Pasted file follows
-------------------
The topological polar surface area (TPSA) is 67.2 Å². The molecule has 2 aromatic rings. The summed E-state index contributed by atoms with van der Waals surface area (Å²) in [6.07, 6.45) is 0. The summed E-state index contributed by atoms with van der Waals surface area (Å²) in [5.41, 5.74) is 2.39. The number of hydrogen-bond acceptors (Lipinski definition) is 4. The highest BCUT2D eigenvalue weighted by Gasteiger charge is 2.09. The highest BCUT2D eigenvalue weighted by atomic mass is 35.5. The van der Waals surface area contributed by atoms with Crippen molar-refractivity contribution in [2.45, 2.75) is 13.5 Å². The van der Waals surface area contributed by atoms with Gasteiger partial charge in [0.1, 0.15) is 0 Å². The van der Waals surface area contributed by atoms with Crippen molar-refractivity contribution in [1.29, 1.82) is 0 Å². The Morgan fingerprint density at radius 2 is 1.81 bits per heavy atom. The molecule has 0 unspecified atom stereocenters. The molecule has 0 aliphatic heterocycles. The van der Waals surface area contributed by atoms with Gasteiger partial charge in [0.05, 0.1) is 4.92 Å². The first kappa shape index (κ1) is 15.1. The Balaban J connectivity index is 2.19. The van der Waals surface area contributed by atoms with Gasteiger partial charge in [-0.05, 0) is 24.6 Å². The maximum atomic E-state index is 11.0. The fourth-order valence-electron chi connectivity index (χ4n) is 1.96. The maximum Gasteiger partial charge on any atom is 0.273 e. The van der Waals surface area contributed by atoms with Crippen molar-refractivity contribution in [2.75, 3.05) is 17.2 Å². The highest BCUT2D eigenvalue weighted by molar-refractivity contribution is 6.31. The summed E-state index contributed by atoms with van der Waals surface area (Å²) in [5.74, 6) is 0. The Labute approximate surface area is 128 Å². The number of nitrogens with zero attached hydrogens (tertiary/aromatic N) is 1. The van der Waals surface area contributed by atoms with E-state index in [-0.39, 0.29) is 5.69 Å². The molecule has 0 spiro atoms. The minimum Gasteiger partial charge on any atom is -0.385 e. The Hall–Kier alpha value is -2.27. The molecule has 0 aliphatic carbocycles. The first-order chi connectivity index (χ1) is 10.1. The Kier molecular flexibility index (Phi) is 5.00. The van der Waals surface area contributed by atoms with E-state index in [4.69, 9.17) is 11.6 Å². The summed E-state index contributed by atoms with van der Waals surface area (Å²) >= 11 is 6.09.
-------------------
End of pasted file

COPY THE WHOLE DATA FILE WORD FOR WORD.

The topological polar surface area (TPSA) is 67.2 Å². The molecule has 2 aromatic rings. The summed E-state index contributed by atoms with van der Waals surface area (Å²) in [6.07, 6.45) is 0. The summed E-state index contributed by atoms with van der Waals surface area (Å²) in [5.41, 5.74) is 2.39. The number of hydrogen-bond acceptors (Lipinski definition) is 4. The highest BCUT2D eigenvalue weighted by Gasteiger charge is 2.09. The highest BCUT2D eigenvalue weighted by atomic mass is 35.5. The van der Waals surface area contributed by atoms with Crippen molar-refractivity contribution in [2.45, 2.75) is 13.5 Å². The van der Waals surface area contributed by atoms with Gasteiger partial charge in [0.1, 0.15) is 0 Å². The van der Waals surface area contributed by atoms with Crippen molar-refractivity contribution in [1.29, 1.82) is 0 Å². The Morgan fingerprint density at radius 2 is 1.81 bits per heavy atom. The molecule has 0 unspecified atom stereocenters. The molecule has 0 aliphatic heterocycles. The van der Waals surface area contributed by atoms with Gasteiger partial charge in [0.05, 0.1) is 4.92 Å². The first kappa shape index (κ1) is 15.1. The Balaban J connectivity index is 2.19. The van der Waals surface area contributed by atoms with Gasteiger partial charge in [-0.05, 0) is 24.6 Å². The maximum atomic E-state index is 11.0. The fourth-order valence-electron chi connectivity index (χ4n) is 1.96. The maximum Gasteiger partial charge on any atom is 0.273 e. The van der Waals surface area contributed by atoms with Crippen molar-refractivity contribution in [2.75, 3.05) is 17.2 Å². The highest BCUT2D eigenvalue weighted by molar-refractivity contribution is 6.31. The summed E-state index contributed by atoms with van der Waals surface area (Å²) in [5.74, 6) is 0. The Labute approximate surface area is 128 Å². The number of nitrogens with zero attached hydrogens (tertiary/aromatic N) is 1. The van der Waals surface area contributed by atoms with E-state index in [-0.39, 0.29) is 5.69 Å². The molecule has 0 spiro atoms. The minimum Gasteiger partial charge on any atom is -0.385 e. The Hall–Kier alpha value is -2.27. The molecule has 0 aliphatic carbocycles. The first-order chi connectivity index (χ1) is 10.1. The Kier molecular flexibility index (Phi) is 5.00. The van der Waals surface area contributed by atoms with E-state index in [4.69, 9.17) is 11.6 Å². The summed E-state index contributed by atoms with van der Waals surface area (Å²) >= 11 is 6.09.